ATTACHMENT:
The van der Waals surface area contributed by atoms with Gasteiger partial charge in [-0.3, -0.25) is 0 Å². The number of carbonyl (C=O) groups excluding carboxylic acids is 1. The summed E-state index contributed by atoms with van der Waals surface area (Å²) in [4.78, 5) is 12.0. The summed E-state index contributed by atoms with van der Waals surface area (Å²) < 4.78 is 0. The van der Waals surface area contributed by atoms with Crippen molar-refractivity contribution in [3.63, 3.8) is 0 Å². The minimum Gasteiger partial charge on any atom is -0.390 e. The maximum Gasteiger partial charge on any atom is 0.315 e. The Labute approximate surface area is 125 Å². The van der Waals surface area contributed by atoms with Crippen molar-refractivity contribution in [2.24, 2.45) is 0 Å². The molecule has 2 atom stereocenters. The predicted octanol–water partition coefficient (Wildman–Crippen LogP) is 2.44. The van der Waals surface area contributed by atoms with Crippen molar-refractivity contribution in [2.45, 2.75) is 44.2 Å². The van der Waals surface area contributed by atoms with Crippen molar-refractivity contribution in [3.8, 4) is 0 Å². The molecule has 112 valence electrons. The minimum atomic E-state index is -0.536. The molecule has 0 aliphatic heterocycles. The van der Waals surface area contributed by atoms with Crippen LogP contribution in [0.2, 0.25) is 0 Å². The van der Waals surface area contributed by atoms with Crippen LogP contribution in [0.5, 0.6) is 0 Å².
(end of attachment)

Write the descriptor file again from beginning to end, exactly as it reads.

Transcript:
The van der Waals surface area contributed by atoms with Gasteiger partial charge in [-0.3, -0.25) is 0 Å². The number of carbonyl (C=O) groups excluding carboxylic acids is 1. The summed E-state index contributed by atoms with van der Waals surface area (Å²) in [4.78, 5) is 12.0. The summed E-state index contributed by atoms with van der Waals surface area (Å²) < 4.78 is 0. The van der Waals surface area contributed by atoms with Crippen molar-refractivity contribution in [3.63, 3.8) is 0 Å². The minimum Gasteiger partial charge on any atom is -0.390 e. The maximum Gasteiger partial charge on any atom is 0.315 e. The Labute approximate surface area is 125 Å². The van der Waals surface area contributed by atoms with Crippen molar-refractivity contribution in [2.24, 2.45) is 0 Å². The molecule has 2 atom stereocenters. The predicted octanol–water partition coefficient (Wildman–Crippen LogP) is 2.44. The van der Waals surface area contributed by atoms with Crippen molar-refractivity contribution in [2.45, 2.75) is 44.2 Å². The van der Waals surface area contributed by atoms with Crippen molar-refractivity contribution in [3.8, 4) is 0 Å². The molecule has 112 valence electrons. The minimum atomic E-state index is -0.536. The molecule has 0 aliphatic heterocycles. The van der Waals surface area contributed by atoms with Crippen LogP contribution in [0.2, 0.25) is 0 Å². The van der Waals surface area contributed by atoms with Crippen LogP contribution in [0.5, 0.6) is 0 Å².